The secret is that there is no secret: Farage, Trump, Assange, Putin and the fabric of reality

There’s a great moment in Umberto Eco’s Foucault’s Pendulum when the protagonist’s girlfriend, following on chapters and chapters of the novel’s men getting themselves into conniptions about a particular document and its relevance as a link between the Templars, Mary Magdalene, Alesteir Crowley, world governments and whoever else, looks at the bit of parchment with its cryptic references to roses and cloth and what-have-you and says flatly, “It’s a laundry list.” Her ensuing explanation of the mundanities is a triumph for feminism but above all for William Ockham.

(Not that Eco was anything so small as a common-or-garden “well, actually” skeptic, mind you, his grasp of the nature of truth was way more subtle. In fact it’s quite difficult, as a medievalist, not to realise at some point that magic, considered as a range of methods of manipulation of matter and perceptions, is actually real.)

With all that in mind, I can suggest how this might go. Carole Cadwalladr has written a piece drawing out links between Trump, Assange, Farage, Banks and by implication Putin. She describes it as “one long headspin” (we’ll come back to that). She doesn’t pretend to have a full picture – she’s just suggesting questions should be asked. This is a fantastic conversation opener.

However, the first questions people seem inclined to ask (with her steer) are about money, and this is where this excellent strike for reality might get bogged down. It’s easy to mutter things like “Follow the money!” and “It’s all about Swiss banks accounts!” (the equivalent of early modern “Papist plots”) and feel like one’s in All The President’s Men without actually interrogating oneself as to what those allusions mean. The mechanisms remain opaque. Merely invoking these things implies a pursuit of generally corrupt, evil, anti-democratic goals by means one need not specify.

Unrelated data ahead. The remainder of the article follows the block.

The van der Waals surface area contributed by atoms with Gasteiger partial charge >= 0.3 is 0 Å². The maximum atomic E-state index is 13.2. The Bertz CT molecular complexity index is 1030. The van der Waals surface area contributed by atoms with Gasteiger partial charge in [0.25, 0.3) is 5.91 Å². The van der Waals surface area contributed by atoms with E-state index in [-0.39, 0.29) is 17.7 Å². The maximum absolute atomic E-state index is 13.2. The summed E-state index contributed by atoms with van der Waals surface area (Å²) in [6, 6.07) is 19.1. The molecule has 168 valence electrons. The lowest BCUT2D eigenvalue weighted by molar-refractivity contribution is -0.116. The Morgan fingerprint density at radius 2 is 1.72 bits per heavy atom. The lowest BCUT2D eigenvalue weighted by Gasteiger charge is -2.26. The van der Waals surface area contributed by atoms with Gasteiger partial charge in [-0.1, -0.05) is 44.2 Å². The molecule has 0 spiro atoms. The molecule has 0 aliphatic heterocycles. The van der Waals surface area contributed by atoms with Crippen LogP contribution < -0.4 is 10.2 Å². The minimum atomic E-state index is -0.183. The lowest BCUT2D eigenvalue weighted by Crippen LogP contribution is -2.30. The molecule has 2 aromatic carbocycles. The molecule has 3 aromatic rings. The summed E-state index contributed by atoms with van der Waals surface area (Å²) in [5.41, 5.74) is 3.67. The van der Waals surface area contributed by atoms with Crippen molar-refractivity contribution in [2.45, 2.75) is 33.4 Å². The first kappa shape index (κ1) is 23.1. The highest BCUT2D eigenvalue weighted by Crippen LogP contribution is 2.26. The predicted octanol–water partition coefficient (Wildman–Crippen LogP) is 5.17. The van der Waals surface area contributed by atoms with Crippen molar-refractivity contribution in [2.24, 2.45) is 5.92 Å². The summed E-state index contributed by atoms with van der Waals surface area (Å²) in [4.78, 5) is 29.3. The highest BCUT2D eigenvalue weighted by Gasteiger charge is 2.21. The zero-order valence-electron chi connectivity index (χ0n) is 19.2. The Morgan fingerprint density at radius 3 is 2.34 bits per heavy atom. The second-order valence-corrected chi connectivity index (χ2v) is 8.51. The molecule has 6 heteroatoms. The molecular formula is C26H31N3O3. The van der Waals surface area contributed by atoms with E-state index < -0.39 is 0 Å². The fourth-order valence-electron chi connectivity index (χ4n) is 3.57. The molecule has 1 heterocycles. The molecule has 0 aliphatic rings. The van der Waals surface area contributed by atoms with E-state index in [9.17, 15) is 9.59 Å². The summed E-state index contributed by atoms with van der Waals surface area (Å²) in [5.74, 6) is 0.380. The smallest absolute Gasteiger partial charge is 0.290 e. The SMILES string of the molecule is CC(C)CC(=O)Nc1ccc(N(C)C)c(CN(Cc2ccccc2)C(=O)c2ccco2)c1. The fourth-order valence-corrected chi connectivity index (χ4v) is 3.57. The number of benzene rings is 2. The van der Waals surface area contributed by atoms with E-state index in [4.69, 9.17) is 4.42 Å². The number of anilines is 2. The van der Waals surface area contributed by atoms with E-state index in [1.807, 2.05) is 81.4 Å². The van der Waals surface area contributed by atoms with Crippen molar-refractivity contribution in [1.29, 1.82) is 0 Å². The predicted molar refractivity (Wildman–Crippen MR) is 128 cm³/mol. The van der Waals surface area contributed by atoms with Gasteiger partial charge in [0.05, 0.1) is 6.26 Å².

But at brass tacks level – do we think money influences elections? Ok, probably yes at the margins, and small margins is what the EU referendum and the US election were won on. But if that was the sole intention here, and all these people really are devilishly clever and working together to some precise world order scheme, why would they parade their links with one another for all the world to see? The whole point of shady financial dealings and state coups is that they’re supposed to be shady. It shouldn’t be possible to read about them in the Guardian, that is a fail as far as shadiness goes. And why on earth should Putin be (ultimately) promoting fascism anyway? That strikes me as quite a dangerous monster for a nation state to create in, amongst others, the only power capable of defeating it militarily.

Therefore there is a risk that a well put together critical attack on Cadwalladr’s edifice might destroy it utterly because in places it has some of the wrong emphases.

However, in my opinion, this does not matter, because while her suggestions of mechanisms, tactics and details might be edging in the wrong direction her grasp of the big picture is basically right, save one final veil of illusion which must be stripped away.

Let’s come at it from the other side, and instead try and figure out whether there is any motivation to create such a conspiracy and what aims it might have. I’ve always thought the “follow the money” idea was intellectually bankrupt anyway, it implies a dogged, empirical, laundry list approach to investigation which is in fact never true. We’re all framing the “facts” we uncover constantly, investigative journalists, historians and scientists alike, and the sensible ones know this and try to gen up on theory so that they at least understand the forest they’re in.